i can't pretend that this worked perfectly, for reasons that i don't understand; after the initial setup, i had some very impressive numbers display on the screen, impressive but for the fact that the bicycle was stationary at the time. first ride gave a bit more of the same, when all seemed to be normal and above board at the point of grovelling up the hill at storakaig, to the accompaniment of some very nice digits on the garmin. sadly flatland riding was less complimentary, but doubtless only too realistic. all this was spoiled on stoppage at debbie's for a wattage infusion when the meter spiked to 16,000 watts, rather skewing the average power reading, and making me a dead cert for the british track team in 2012. by ride number three, however, all seemed to have settled into a comfortable groove with numbers that would have to be doubled and multiplied by the colour you first thought of, before they'd even be considered adequate. still, now's a good time to nip back to the top and read those excuses just one more time.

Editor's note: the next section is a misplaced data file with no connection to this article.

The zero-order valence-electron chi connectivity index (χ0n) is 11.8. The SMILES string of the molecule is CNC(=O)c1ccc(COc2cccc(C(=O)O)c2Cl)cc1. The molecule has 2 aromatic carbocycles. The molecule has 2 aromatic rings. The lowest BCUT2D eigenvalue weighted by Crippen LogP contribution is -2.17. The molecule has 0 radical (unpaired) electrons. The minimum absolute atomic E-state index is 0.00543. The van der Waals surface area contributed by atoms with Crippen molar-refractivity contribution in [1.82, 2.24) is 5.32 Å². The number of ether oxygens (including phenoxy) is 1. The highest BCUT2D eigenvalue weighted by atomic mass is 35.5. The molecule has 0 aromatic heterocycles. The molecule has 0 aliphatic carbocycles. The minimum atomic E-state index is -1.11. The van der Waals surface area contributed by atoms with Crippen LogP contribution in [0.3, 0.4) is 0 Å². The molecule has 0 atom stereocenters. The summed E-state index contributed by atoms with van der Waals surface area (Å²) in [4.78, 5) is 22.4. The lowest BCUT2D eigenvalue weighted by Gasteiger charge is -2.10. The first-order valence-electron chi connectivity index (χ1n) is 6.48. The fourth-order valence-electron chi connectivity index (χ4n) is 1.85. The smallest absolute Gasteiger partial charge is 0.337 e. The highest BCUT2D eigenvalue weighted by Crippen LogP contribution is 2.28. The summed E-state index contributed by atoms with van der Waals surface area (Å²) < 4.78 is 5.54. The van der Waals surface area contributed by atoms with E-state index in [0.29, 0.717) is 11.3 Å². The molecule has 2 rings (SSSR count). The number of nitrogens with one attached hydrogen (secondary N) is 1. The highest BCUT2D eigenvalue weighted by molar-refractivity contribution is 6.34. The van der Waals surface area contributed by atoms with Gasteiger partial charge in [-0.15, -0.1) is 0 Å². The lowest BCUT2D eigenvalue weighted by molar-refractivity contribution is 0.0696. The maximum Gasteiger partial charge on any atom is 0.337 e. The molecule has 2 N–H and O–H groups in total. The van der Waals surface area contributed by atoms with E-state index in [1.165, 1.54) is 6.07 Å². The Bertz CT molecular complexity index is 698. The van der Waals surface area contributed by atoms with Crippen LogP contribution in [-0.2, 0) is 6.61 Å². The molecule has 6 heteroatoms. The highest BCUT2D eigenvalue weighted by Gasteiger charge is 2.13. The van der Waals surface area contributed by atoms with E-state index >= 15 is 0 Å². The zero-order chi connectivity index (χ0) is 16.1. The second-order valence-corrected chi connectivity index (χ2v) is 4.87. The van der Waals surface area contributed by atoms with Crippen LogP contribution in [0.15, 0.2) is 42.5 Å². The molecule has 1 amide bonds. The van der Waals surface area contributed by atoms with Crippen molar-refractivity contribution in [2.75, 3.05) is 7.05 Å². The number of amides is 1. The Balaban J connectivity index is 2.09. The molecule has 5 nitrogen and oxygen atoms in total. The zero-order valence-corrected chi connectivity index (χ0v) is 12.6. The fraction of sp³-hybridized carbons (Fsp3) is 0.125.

of course, during the ride is not the time to be paying too much attention to the garmin display, that's for the post ride entertainment. assuming you are either a geek, nerd or simply comfortable with the computer age in which we live, the proof of the pudding is in the downloading. part of the reason for this test was my perceived connection between power output and the gps information stored by the garmin: by comparing the power readings with location details it would be possible for rider, coach or both, to figure out where gains could be made; whether power was being lost on the climbs (yes), or on the flat (yes) aiding that all-important training plan. such a comparison seems a great idea until the geek or nerd within realises that there doesn't seem to be any suitable software to undertake this task.